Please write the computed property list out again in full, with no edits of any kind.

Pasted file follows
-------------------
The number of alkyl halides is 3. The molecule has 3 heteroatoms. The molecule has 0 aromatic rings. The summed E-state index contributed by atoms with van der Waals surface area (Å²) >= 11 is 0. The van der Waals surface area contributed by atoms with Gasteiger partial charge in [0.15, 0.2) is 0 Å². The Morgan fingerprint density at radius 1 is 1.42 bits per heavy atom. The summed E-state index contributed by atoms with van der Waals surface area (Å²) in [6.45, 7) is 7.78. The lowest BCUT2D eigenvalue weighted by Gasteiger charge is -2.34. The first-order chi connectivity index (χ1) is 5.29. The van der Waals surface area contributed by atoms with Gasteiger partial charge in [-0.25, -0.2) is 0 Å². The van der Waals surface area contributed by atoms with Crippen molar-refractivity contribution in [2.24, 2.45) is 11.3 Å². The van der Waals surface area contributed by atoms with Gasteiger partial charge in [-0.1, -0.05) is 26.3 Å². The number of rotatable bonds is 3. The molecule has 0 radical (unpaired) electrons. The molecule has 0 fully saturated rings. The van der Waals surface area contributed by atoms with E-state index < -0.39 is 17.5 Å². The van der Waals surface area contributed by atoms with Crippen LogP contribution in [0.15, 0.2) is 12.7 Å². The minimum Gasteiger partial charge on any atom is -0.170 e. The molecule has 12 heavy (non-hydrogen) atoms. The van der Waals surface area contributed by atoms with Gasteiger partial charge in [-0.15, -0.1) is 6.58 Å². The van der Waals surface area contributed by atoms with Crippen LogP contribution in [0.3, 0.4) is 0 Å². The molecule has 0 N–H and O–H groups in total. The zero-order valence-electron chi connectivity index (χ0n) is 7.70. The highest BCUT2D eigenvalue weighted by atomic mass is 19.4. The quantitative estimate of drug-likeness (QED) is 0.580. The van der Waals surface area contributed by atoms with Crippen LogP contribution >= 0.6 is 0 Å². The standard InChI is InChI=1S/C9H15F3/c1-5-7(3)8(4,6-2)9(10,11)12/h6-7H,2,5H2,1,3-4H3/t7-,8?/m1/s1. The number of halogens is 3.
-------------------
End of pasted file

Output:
The number of alkyl halides is 3. The molecule has 3 heteroatoms. The molecule has 0 aromatic rings. The summed E-state index contributed by atoms with van der Waals surface area (Å²) >= 11 is 0. The van der Waals surface area contributed by atoms with Gasteiger partial charge in [0.15, 0.2) is 0 Å². The Morgan fingerprint density at radius 1 is 1.42 bits per heavy atom. The summed E-state index contributed by atoms with van der Waals surface area (Å²) in [6.45, 7) is 7.78. The lowest BCUT2D eigenvalue weighted by Gasteiger charge is -2.34. The first-order chi connectivity index (χ1) is 5.29. The van der Waals surface area contributed by atoms with Gasteiger partial charge in [-0.25, -0.2) is 0 Å². The van der Waals surface area contributed by atoms with Crippen molar-refractivity contribution in [2.24, 2.45) is 11.3 Å². The van der Waals surface area contributed by atoms with Gasteiger partial charge in [-0.1, -0.05) is 26.3 Å². The number of rotatable bonds is 3. The molecule has 0 radical (unpaired) electrons. The molecule has 0 fully saturated rings. The van der Waals surface area contributed by atoms with E-state index < -0.39 is 17.5 Å². The van der Waals surface area contributed by atoms with Crippen LogP contribution in [0.15, 0.2) is 12.7 Å². The minimum Gasteiger partial charge on any atom is -0.170 e. The molecule has 12 heavy (non-hydrogen) atoms. The van der Waals surface area contributed by atoms with Gasteiger partial charge in [-0.15, -0.1) is 6.58 Å². The van der Waals surface area contributed by atoms with Crippen LogP contribution in [0.3, 0.4) is 0 Å². The molecule has 0 N–H and O–H groups in total. The zero-order valence-electron chi connectivity index (χ0n) is 7.70. The highest BCUT2D eigenvalue weighted by atomic mass is 19.4. The quantitative estimate of drug-likeness (QED) is 0.580. The van der Waals surface area contributed by atoms with Crippen LogP contribution >= 0.6 is 0 Å². The standard InChI is InChI=1S/C9H15F3/c1-5-7(3)8(4,6-2)9(10,11)12/h6-7H,2,5H2,1,3-4H3/t7-,8?/m1/s1. The number of halogens is 3.